Color, 1983, 85m.
Directed by David A. Prior
Starring Ted Prior, Linda McGill, John Eastman, Janine Scheer, Tim Aguilar
Intervision (US R0 NTSC)
Back in the '80s, intrepid drive-in critic Joe Bob Briggs popularized the phrase "spam in a cabin" as a reference to that decade's fondness for horror movies featuring small groups of young adults off for a weekend in the middle of nowhere who get turned into mincemeat while partying at a remote cabin. The obvious champion of this formula is obviously Evil Dead, but plenty of slasher films got mileage out of this basic setup including the undying Friday the 13th franchise. On the much cheaper end of the scale, one of the earliest shot-on-video horror movies, Sledgehammer, epitomizes this term perfectly as it trots out seven party-hungry friends out to a country cabin where, as we see in the prologue, ten years earlier an adulterous couple was murdered with a sledgehammer while the female half's son was locked in a closet. This macabre story comes back into play when the revelers decide to use their handy recording equipment to throw an impromptu seance which turns their normally scheduled program of drinking beer, foot fights, and fornication upside down, and one by one they die horribly at the hands of a sledgehammer-wielding masked lunatic.
Shot on VHS by first-time, Alabama-based director David A. Prior (who went on to Killer Workout and a ton of action quickies), Sledgehammer is obviously compromised by its bargain basement look and VHS lensing; that said, it throws in some pretty decent twists via its semi-supernatural storyline and actually works up a few decent chills during the wild, often hallucinatory final half hour. While there's the obligatory T&A courtesy of some sexual shenanigans (including one amusingly blocked nude scene in what is obviously someone's emptied-out apartment bedroom), the film gains some points for originality by inexplicably depriving its hero, Chuck (played by the director's brother and most frequent star, Ted, a Playgirl model), of his shirt at regular intervals throughout the film, even during his climactic showdown with the killer. The obligatory relationship subplots between the characters are mostly filler, especially the strain between Chuck and his girlfriend, Joni (McGill), over reluctance to plan a wedding, but it's at least a reasonable stab at development in a genre not exactly known for emotional depth. Its modest merits are even more noteworthy when you consider that this was really the first of its kind, a straight-up slasher for the burgeoning video rental market before other attempts like The Ripper came along later; eventually it turned into a minor cottage industry for indie video labels that continues to this day, with countless aspiring filmmakers armed with consumer HD cameras trotting out their friends for a weekend of blood-spattered filmmaking. If you want to see a good example of how it all got started, look no further.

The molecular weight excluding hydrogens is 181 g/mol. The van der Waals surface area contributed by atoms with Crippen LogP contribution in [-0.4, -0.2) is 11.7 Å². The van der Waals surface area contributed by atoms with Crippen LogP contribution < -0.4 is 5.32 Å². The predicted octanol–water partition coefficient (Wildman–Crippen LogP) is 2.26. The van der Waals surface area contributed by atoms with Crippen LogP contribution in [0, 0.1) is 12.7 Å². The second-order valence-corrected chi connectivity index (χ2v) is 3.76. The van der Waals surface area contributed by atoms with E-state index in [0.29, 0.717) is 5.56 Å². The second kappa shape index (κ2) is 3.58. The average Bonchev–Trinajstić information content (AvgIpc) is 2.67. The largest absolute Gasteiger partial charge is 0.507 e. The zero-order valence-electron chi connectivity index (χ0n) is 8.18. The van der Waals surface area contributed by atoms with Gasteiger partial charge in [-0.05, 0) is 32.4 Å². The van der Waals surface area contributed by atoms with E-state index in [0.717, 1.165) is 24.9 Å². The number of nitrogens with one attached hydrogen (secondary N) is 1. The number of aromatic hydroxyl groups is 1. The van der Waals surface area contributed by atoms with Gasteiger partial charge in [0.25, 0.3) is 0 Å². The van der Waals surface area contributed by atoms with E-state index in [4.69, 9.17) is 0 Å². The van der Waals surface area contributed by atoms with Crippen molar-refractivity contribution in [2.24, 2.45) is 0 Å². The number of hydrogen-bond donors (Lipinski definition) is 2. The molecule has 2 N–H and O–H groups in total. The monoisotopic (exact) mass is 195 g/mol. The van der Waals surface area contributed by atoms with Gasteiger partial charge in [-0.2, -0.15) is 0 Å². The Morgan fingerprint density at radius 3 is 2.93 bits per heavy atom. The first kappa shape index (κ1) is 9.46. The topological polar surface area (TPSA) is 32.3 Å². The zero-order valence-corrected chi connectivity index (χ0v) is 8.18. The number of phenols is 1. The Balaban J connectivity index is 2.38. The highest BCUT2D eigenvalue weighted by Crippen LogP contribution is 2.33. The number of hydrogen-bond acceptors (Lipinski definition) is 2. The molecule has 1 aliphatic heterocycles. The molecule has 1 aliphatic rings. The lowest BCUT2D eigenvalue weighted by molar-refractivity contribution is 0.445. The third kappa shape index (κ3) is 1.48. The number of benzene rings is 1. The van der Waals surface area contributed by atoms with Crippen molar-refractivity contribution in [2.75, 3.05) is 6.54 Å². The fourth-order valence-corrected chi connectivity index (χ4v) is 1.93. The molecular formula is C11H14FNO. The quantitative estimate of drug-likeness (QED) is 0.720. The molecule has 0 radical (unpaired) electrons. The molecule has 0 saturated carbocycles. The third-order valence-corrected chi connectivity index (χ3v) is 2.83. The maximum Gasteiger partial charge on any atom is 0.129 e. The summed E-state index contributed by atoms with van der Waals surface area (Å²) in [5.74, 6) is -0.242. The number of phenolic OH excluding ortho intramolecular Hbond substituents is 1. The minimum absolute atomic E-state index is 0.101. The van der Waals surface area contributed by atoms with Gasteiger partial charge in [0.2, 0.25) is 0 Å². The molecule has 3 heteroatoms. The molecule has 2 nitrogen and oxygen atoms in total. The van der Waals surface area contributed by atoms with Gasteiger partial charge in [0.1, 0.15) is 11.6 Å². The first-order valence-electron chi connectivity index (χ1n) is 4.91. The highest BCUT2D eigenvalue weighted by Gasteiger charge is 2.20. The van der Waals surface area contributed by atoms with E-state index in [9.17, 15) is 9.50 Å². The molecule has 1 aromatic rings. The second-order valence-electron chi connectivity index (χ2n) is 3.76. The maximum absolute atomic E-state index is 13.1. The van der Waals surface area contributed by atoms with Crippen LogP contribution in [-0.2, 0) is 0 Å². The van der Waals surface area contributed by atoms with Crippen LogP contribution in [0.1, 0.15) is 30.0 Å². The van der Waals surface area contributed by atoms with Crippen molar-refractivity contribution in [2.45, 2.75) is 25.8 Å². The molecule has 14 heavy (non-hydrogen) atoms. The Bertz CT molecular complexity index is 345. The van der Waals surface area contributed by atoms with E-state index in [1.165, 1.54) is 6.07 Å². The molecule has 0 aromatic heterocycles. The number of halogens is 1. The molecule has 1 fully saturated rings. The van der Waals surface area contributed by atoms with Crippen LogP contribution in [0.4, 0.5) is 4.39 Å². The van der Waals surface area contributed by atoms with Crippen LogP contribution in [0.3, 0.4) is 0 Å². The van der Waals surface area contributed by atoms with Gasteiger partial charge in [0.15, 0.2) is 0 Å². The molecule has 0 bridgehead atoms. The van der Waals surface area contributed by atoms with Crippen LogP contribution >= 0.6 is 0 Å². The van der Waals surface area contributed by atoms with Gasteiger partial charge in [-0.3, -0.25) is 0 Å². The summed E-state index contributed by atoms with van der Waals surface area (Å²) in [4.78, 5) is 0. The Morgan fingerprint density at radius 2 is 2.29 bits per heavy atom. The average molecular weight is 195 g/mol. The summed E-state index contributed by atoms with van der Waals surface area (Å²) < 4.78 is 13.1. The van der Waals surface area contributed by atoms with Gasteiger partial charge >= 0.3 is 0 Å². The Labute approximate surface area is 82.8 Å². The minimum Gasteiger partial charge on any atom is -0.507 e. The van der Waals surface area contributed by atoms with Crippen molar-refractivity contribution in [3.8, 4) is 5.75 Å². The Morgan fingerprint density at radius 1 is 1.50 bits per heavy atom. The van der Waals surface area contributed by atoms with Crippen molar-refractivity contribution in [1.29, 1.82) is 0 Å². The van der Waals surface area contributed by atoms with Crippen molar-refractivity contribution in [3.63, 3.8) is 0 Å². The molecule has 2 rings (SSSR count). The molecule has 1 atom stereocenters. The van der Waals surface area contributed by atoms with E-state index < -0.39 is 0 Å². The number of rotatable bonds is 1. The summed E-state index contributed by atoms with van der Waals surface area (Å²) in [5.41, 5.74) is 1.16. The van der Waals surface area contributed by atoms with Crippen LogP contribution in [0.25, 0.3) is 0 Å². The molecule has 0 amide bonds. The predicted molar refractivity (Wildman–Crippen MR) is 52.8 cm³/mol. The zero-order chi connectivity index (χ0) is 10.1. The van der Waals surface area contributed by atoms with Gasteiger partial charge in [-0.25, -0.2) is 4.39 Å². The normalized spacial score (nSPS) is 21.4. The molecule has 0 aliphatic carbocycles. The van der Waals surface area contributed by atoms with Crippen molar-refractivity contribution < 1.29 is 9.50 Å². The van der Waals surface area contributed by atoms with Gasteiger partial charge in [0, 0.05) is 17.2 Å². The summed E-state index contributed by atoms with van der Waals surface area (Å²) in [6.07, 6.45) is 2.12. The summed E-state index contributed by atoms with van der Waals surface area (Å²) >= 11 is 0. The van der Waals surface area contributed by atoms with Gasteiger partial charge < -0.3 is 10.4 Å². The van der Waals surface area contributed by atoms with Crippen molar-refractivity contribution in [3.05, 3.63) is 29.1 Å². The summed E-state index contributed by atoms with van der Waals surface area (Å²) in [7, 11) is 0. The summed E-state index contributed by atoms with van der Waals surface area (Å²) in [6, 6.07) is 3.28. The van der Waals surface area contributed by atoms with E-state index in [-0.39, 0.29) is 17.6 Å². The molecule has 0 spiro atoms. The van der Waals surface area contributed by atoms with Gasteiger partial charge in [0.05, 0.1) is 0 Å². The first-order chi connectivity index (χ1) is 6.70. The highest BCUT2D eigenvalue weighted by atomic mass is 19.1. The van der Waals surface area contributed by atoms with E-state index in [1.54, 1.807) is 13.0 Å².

An extremely rare title on VHS after its initial release on World Video, Sledgehammer comes to DVD in surprisingly lavish style courtesy of Intervision's DVD, a considerable step up in presentation after their pair of oddball Jess Franco releases. It still only looks as good as the original tape source will allow, which means it's still a smeary, tape-noise-riddled, glowingly retro experience that will make anyone who appreciates some lo-fi gore beam with admiration. The disc (which initially kicks off with a very gory trailer for another lost '80s VHS slasher relic, Things) includes two audio commentaries, the first with the director and moderator Clint Kelly of Riot Releasing who talk about shooting the whole thing in Prior's very white apartment in about a week, some mishaps with blood-covered actors hanging around outside during their breaks, and the frequent dollops of slow motion. Prior downplays some of the deeper artistic readings offered during the chat, mostly focusing on the nuts and bolts of filming and talking about what a complete mess they all made of the shooting location. Next up is a second commentary with Bleeding Skull's Joseph A. Ziemba and Dan Budnik (recorded at a much lower volume somewhere in Van Nuys, California), who take a much less scholarly approach as they offer an enthusiastic, laid back appraisal of the film which they've obviously watched way more times than what could be considered humanly healthy. They point out a lot of amusing little details in the film and thankfully never talk down to the subject at hand; their joy in the whole enterprise is surprisingly infectious, making this a more essential track than the usual fan contributions. Other extras include a five-minute video interview with David Prior (who offers more of a general thumbnail sketch of the film and his career than the commentary while sitting in a sunny family park), an eight-minute "Hammertime" featurette with Destroy All Movies!!' Zack Carlson (sitting in front of a fantastic assortment of vintage VHS tapes), and the six-minute "Sledgehammerland" with The Cinefamily's Hadrian Belove and Tom Fitzgerald hilariously keyed into scenes from the film as they talk about their once-in-a-lifetime theatrical screening of the film in 2008 after an all-night Halloween bash in the theater. Additional trailers for The Secret Life: Jeffrey Dahmer and the wonderfully cracked A Night to Dismember wrap up a thoroughly admirable release that's going to make a lot of twisted horror collectors very, very happy.